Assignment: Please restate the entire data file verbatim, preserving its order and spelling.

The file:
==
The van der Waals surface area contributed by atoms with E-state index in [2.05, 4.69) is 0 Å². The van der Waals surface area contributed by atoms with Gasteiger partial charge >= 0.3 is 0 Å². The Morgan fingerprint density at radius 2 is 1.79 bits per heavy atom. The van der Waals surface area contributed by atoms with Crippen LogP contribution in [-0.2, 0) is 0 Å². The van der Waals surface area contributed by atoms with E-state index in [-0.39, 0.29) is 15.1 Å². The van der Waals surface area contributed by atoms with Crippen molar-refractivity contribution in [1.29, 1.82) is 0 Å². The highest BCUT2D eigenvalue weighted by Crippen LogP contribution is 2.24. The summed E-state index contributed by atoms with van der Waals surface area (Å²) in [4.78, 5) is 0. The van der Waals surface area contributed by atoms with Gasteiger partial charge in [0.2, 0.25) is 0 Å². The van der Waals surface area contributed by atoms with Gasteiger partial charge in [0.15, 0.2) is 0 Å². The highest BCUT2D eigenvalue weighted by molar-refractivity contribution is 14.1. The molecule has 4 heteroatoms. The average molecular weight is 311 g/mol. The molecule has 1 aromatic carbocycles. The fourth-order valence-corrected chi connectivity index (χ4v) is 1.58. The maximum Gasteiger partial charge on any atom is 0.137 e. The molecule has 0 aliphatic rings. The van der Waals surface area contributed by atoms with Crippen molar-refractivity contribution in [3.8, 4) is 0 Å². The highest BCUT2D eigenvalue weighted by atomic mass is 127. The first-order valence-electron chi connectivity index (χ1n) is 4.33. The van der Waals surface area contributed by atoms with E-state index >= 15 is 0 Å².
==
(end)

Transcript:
The van der Waals surface area contributed by atoms with E-state index in [2.05, 4.69) is 0 Å². The van der Waals surface area contributed by atoms with Gasteiger partial charge >= 0.3 is 0 Å². The Morgan fingerprint density at radius 2 is 1.79 bits per heavy atom. The van der Waals surface area contributed by atoms with Crippen LogP contribution in [-0.2, 0) is 0 Å². The van der Waals surface area contributed by atoms with E-state index in [-0.39, 0.29) is 15.1 Å². The van der Waals surface area contributed by atoms with Crippen molar-refractivity contribution in [1.29, 1.82) is 0 Å². The highest BCUT2D eigenvalue weighted by Crippen LogP contribution is 2.24. The summed E-state index contributed by atoms with van der Waals surface area (Å²) in [4.78, 5) is 0. The van der Waals surface area contributed by atoms with Gasteiger partial charge in [0.2, 0.25) is 0 Å². The van der Waals surface area contributed by atoms with Gasteiger partial charge in [0.15, 0.2) is 0 Å². The highest BCUT2D eigenvalue weighted by molar-refractivity contribution is 14.1. The molecule has 4 heteroatoms. The average molecular weight is 311 g/mol. The molecule has 1 aromatic carbocycles. The fourth-order valence-corrected chi connectivity index (χ4v) is 1.58. The maximum Gasteiger partial charge on any atom is 0.137 e. The molecule has 0 aliphatic rings. The van der Waals surface area contributed by atoms with Crippen molar-refractivity contribution in [3.8, 4) is 0 Å². The highest BCUT2D eigenvalue weighted by atomic mass is 127. The first-order valence-electron chi connectivity index (χ1n) is 4.33. The van der Waals surface area contributed by atoms with E-state index >= 15 is 0 Å².